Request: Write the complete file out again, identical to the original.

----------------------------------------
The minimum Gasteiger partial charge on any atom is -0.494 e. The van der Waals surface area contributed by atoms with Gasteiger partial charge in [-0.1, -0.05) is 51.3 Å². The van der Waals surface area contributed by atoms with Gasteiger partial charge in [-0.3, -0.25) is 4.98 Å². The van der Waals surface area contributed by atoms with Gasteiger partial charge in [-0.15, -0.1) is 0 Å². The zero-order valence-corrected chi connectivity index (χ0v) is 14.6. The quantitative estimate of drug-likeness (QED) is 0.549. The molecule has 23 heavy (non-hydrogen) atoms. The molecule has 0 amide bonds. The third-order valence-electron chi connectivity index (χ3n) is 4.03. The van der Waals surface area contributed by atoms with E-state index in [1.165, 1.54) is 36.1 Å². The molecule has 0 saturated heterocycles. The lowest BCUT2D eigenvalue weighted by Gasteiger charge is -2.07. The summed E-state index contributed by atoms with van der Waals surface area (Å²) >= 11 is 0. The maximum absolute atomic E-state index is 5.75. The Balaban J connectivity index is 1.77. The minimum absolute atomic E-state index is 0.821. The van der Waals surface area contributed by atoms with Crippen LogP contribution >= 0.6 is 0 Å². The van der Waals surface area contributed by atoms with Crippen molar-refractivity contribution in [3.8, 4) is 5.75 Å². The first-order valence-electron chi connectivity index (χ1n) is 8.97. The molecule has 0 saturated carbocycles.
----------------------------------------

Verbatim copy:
The minimum Gasteiger partial charge on any atom is -0.494 e. The van der Waals surface area contributed by atoms with Gasteiger partial charge in [-0.1, -0.05) is 51.3 Å². The van der Waals surface area contributed by atoms with Gasteiger partial charge in [-0.3, -0.25) is 4.98 Å². The van der Waals surface area contributed by atoms with Gasteiger partial charge in [-0.15, -0.1) is 0 Å². The zero-order valence-corrected chi connectivity index (χ0v) is 14.6. The quantitative estimate of drug-likeness (QED) is 0.549. The molecule has 23 heavy (non-hydrogen) atoms. The molecule has 0 amide bonds. The third-order valence-electron chi connectivity index (χ3n) is 4.03. The van der Waals surface area contributed by atoms with E-state index in [1.165, 1.54) is 36.1 Å². The molecule has 0 saturated heterocycles. The lowest BCUT2D eigenvalue weighted by Gasteiger charge is -2.07. The summed E-state index contributed by atoms with van der Waals surface area (Å²) >= 11 is 0. The maximum absolute atomic E-state index is 5.75. The Balaban J connectivity index is 1.77. The minimum absolute atomic E-state index is 0.821. The van der Waals surface area contributed by atoms with Crippen LogP contribution >= 0.6 is 0 Å². The van der Waals surface area contributed by atoms with Crippen molar-refractivity contribution in [3.8, 4) is 5.75 Å². The first-order valence-electron chi connectivity index (χ1n) is 8.97. The molecule has 0 saturated carbocycles.